Galaxy blazes with new stars born from close encounter

Galaxy Blazes with New Stars Born from Close Encounter
One doesn't need a Ph.D. in astrophysics to recognize there is something odd-looking about this otherwise beautiful galaxy, NCG 4485. Like the Batman character Two-Face, one side looks normal, but the other side looks contorted with a firestorm of star formation going on. Why the colorful asymmetry in an island star city many thousands of light-years across? The clue is off the edge of the photo. It's another galaxy, NGC 4490, that swept by NGC 4485 millions of years ago. The gravitational taffy pull between the two galaxies compressed interstellar gas to trigger a flurry of new star birth as seen in the abundance of young blue stars and pinkish nebulas. So, out of a near-collision between two galaxies comes stellar renewal and birth. It's a trademark of our compulsive universe where even things as big as galaxies can go bump in the night. Credit: ESA/Hubble Information Centre

The NASA/ESA Hubble Space Telescope has taken a new look at the spectacular irregular galaxy NGC 4485, which has been warped and wound by its larger galactic neighbour. The gravity of the second galaxy has disrupted the ordered collection of stars, gas and dust, giving rise to an erratic region of newborn, hot, blue stars and chaotic clumps and streams of dust and gas.

The irregular galaxy NGC 4485 has been involved in a dramatic gravitational interplay with its larger galactic neighbour NGC 4490—out of frame to the bottom right in this image. Found about 30 million light-years away in the constellation of Canes Venatici (the Hunting Dogs), the strange result of these interacting galaxies has resulted in an entry in the Atlas of Peculiar galaxies: Arp 269.

Having already made their closest approach, NGC 4485 and NGC 4490 are now moving away from each other, vastly altered from their original states. Still engaged in a destructive yet creative dance, the gravitational force between them continues to warp each of them out of all recognition, while at the same time creating the conditions for huge regions of intense star formation.

This galactic tug-of-war has created a stream of material about 25 000 light-years long which connects the two galaxies. The stream is made up of bright knots and huge pockets of gassy regions, as well as enormous regions of star formation in which young, massive, blue stars are born. Short-lived, however, these stars quickly run out of fuel and end their lives in dramatic explosions. While such an event seems to be purely destructive, it also enriches the cosmic environment with heavier elements and delivers new material to form a new generation of stars.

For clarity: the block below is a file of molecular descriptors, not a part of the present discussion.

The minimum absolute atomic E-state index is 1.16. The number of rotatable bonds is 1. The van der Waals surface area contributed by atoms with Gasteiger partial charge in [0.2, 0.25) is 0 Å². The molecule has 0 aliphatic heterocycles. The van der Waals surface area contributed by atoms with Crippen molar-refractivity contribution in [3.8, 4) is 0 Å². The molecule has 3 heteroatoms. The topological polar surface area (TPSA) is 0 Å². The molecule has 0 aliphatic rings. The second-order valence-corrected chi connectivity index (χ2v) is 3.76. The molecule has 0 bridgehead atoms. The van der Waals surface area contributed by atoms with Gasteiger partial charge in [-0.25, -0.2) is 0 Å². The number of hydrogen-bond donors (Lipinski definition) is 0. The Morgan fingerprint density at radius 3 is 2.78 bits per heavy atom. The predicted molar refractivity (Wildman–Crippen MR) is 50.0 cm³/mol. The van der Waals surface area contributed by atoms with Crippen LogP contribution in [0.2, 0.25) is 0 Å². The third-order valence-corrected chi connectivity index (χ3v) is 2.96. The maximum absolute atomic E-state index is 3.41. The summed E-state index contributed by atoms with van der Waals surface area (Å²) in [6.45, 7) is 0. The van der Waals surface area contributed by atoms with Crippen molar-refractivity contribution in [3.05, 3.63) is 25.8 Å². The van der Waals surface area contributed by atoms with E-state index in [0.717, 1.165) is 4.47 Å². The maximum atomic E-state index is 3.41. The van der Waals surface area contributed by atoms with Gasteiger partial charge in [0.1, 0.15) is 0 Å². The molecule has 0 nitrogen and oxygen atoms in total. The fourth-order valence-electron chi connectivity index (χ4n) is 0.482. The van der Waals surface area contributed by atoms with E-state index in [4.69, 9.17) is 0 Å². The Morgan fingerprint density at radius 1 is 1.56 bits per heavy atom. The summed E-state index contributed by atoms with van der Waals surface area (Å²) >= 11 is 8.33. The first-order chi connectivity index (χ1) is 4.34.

Two very different regions are now apparent in NGC 4485; on the left are hints of the galaxy's previous spiral structure, which was at one time undergoing "normal" galactic evolution. The right of the image reveals a portion of the galaxy ripped towards its larger neighbour, bursting with hot, blue stars and streams of dust and gas.

Galaxy blazes with new stars born from close encounter
Irregular galaxy NGC 4485, captured by Hubble's Wide Field Camera 3 (WFC3). Credit: NASA, ESA; acknowledgment: T. Roberts (Durham University, UK), D. Calzetti (University of Massachusetts) and the LEGUS Team, R. Tully (University of Hawaii) and R. Chandar (University of Toledo)

This image, captured by the Wide Field Camera 3 (WFC3) on the Hubble Space Telescope, adds light through two new filters compared with an image released in 2014. The new data provide further insights into the complex and mysterious field of galaxy evolution.


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Citation: Galaxy blazes with new stars born from close encounter (2019, May 16) retrieved 18 September 2019 from https://phys.org/news/2019-05-galaxy-blazes-stars-born-encounter.html
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May 16, 2019
Presented here are the ideas about the origin and evolution of galaxies based on the new paradigm about the real physical and elastonic spaces. The classical Big Bang model, where our world is suddenly born out of nothing, replaced by a model in which there is evolutionary change of the space leading to the emergence of metric and energy. Gradually formed elastonic space which then goes into a flat Euclidean space with the presence of particles and physical fields.
https://www.acade...ome_From

May 16, 2019
yhmm, one small quibble,
The BB resulted from phenomena we do not yet understand.
Improbably "Born" into empty nonexistent nothingness,
creating SpaceTime.

As cthonic gravitrons began to randomly organize into discrete quantum particles. Which in turn are the basis of Matter & Energy.

Then there was "elastonic space which then goes into a flat Euclidean space with the presence of particles and physical fields."

The key here, I think, is to accept a broad overview.
The Big Picture, that this Universe, at only est. 13/14+ billion years, is still very young & still relatively immature & undeveloped.

The really interesting developments will be tens & hundreds of billions of years in the future.

Sorry to make you wait.
Which idiot said "Patience is a virtue?"
I got his patience right here!
imagine "vulgar gesture"

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